What has happened to the state historical marker recalling the 1856 Augusta visit of British author William Makepeace Thackeray?
For 60 years, it snuggled up to the front of the former Richmond Hotel in the 700 block of Broad Street, providing the description of antebellum Augusta offered by the writer best known today for his book Vanity Fair.
When a reader called to ask about the marker across the street from The Augusta Chronicle’s News Building, reporters began asking around.
Had the plaque – probably containing more than 100 pounds of metal – been stolen by scrap metal thieves hoping to convert it to cash? The Richmond County Sheriff’s Office had no reports or knowledge of such.
Had the city taken it down or perhaps moved it for safety reasons?
City Administrator Fred Russell said he was unaware of such a plan, and neither was Traffic Engineer Steve Cassell.
Had the Richmond Summit housing complex, which now takes advantage of the old hotel’s 130-plus rooms, removed it for some reason?
Calls to its out-of-town answering service were not returned.
But then Erick Montgomery, the executive director of Historic Augusta, shared a curious story.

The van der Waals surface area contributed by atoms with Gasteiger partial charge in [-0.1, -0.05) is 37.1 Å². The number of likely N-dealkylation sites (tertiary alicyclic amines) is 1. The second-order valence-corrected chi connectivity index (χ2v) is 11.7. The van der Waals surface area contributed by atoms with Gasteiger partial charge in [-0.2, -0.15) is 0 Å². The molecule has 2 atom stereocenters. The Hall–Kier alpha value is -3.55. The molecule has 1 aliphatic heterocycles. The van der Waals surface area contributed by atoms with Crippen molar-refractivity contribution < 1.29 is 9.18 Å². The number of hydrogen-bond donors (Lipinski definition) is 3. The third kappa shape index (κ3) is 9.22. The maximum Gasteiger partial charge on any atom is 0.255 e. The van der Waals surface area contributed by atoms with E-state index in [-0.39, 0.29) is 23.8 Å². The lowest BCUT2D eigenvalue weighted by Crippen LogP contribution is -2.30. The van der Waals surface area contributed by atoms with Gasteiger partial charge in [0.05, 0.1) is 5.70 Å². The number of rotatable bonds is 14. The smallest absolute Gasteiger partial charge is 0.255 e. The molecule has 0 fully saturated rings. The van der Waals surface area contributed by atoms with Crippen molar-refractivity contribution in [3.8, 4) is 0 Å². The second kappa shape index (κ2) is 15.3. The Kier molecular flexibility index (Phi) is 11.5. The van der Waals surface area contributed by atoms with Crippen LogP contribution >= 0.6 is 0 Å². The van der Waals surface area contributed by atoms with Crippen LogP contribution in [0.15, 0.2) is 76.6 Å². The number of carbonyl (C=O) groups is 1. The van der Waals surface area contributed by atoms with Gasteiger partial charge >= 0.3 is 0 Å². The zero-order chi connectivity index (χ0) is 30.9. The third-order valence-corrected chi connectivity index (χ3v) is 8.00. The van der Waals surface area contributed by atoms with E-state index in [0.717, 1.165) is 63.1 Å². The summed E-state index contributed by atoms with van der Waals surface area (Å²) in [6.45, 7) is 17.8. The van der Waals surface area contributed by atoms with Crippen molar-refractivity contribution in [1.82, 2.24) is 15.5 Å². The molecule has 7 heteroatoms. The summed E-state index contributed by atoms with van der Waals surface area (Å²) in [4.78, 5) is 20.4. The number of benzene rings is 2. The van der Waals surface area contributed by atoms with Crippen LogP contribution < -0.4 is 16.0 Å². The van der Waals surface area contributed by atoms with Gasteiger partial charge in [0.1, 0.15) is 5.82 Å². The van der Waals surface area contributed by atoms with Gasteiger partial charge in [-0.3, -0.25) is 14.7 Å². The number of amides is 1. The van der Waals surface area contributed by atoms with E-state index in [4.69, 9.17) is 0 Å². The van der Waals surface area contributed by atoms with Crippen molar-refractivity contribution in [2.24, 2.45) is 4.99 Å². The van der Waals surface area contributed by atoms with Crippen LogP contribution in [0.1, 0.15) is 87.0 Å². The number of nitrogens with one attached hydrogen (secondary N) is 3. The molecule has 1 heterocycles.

At a meeting Friday of a state history association in Macon, Ga., someone mentioned that one of the old historic markers in Augusta had been removed because someone – described as coming from Washington, D.C. – found its language about slavery offensive.
The Thackeray plaque certainly might qualify. The text of the missing marker contained this:
“Nice quaint old town Augusta, rambling great street 2 miles long, doctors and shopkeepers the society of the place, the latter far more independent and gentlemanlike than our folks, much pleasanter to be with than the daring go ahead northern people. Slavery no where repulsive, the black faces invariably happy and plump, the white ones eager and hard. I brought away 60 Guineas for 2 hours talking, a snug little purse from snug little Augusta.”
If that was the case and the marker was removed by a state authority, it might have been undertaken by the Department of Natural Resources, which seems to have inherited some responsibility for hundreds of old history markers across the state.
When Morris News Service called DNR officials Tuesday morning to ask about the markers, however, no one seemed to know about picking up one in Augusta.
So the mystery continues.
And the marker is still missing.